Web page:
Interra Systems localisation3

Netflix now streams in 190 different countries, which means that video services are no longer specific to a certain region. Their reach is global. Content globalisation has prompted many providers to find new ways to speed up video delivery while maintaining exceptional quality.

Manik Gupta is Associate Director of Engineering at Interra Systems and told Digital Mdia World that although creating content for different locations is an opportunity to reach new audiences, preparing content in various languages can be a challenge. “Roughly 6,500 different languages are spoken around the world today, each with its own distinct characteristics,” he said.

Language-Specific Content

“For years, content providers relied on captioning and subtitles to deliver content in regional languages. However, subtitles and captions have certain limitations. Subtitles may require compromises to deliver long dialogue scenes within limited screen times. They can create a distraction and often fail to convey the emotions in a dialogue.”

Audio dubbing is an alternative that gives content providers an opportunity to add language-specific content to the original audio. For broadcasters and content providers today, the challenges of audio dubbing, and the need to automate quality control (QC) in audio dubbing workflows, are more significant now than they were earlier on. Recent developments are helping to improve the efficiency and the quality of audio dubbing.

Interra Systems DMW Audio

Audio dubbing translates a foreign language program into the audience's native language. Given the limitations of subtitles, in many contexts, audio dubbing has become a preferred option for delivering content to many audiences around the world. Therefore, when content creators produce dubbed audio tracks, they must take care to ensure the quality of the recording, as synchronisation issues remain one of the biggest challenges facing dubbing.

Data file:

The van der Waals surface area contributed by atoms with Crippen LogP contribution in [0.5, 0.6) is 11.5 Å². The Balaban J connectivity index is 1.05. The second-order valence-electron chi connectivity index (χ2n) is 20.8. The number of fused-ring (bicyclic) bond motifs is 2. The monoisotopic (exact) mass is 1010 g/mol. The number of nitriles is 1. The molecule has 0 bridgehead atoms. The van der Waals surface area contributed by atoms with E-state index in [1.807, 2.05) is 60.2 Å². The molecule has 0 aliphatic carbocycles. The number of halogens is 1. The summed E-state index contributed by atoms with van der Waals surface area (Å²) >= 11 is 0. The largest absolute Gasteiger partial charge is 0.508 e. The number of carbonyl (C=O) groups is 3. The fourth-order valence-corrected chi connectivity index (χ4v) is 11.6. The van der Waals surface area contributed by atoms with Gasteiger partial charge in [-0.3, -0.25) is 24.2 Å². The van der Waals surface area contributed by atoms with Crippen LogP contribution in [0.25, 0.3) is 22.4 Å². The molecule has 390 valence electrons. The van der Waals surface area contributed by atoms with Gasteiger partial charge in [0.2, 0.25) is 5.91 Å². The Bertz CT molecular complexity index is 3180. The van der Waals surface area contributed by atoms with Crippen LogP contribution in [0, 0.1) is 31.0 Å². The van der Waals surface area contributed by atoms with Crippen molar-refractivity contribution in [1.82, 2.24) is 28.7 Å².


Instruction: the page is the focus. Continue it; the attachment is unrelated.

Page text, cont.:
Making Dubbing Simpler

Manik said, “Any type of noticeable lead or delay between a piece of audio and video can have a negative effect on the quality of viewing experiences. For example, the time it takes to communicate the same message in a different language, for example Arabic vs Hebrew, can vary drastically, creating synchronisation problems. Sync issues also occur when a frame on the dubbed track is lost.

“Therefore, content distributors need QC methods that are efficient at checking synchronisation between dubbed tracks and the master tracks, and capable of determining if an audio track has changed in any way after the dubbing stage. Any mismatch in the timing between original and dubbed material will cause synchronisation problems that lead to viewer dissatisfaction.”

Taking into account how widely distributed video content is today, providers are handling massive volumes of content, making it essential to deliver a high quality of experience to consumers. “Viewers today have a low tolerance for poor video quality, and audio/video sync issues can be among the worst offenders in terms of causing viewer dissatisfaction,” said Manik.

“By automating QC workflows and performing comprehensive checks, content providers can make audio dubbing simpler. Advances in automated and AI-/ML-based systems are improving QC workflow efficiency, allowing content providers to detect audio dubbing issues, rapidly and accurately, with less manual supervision. In five ways particularly, such systems are completely changing audio dubbing QC for content providers.”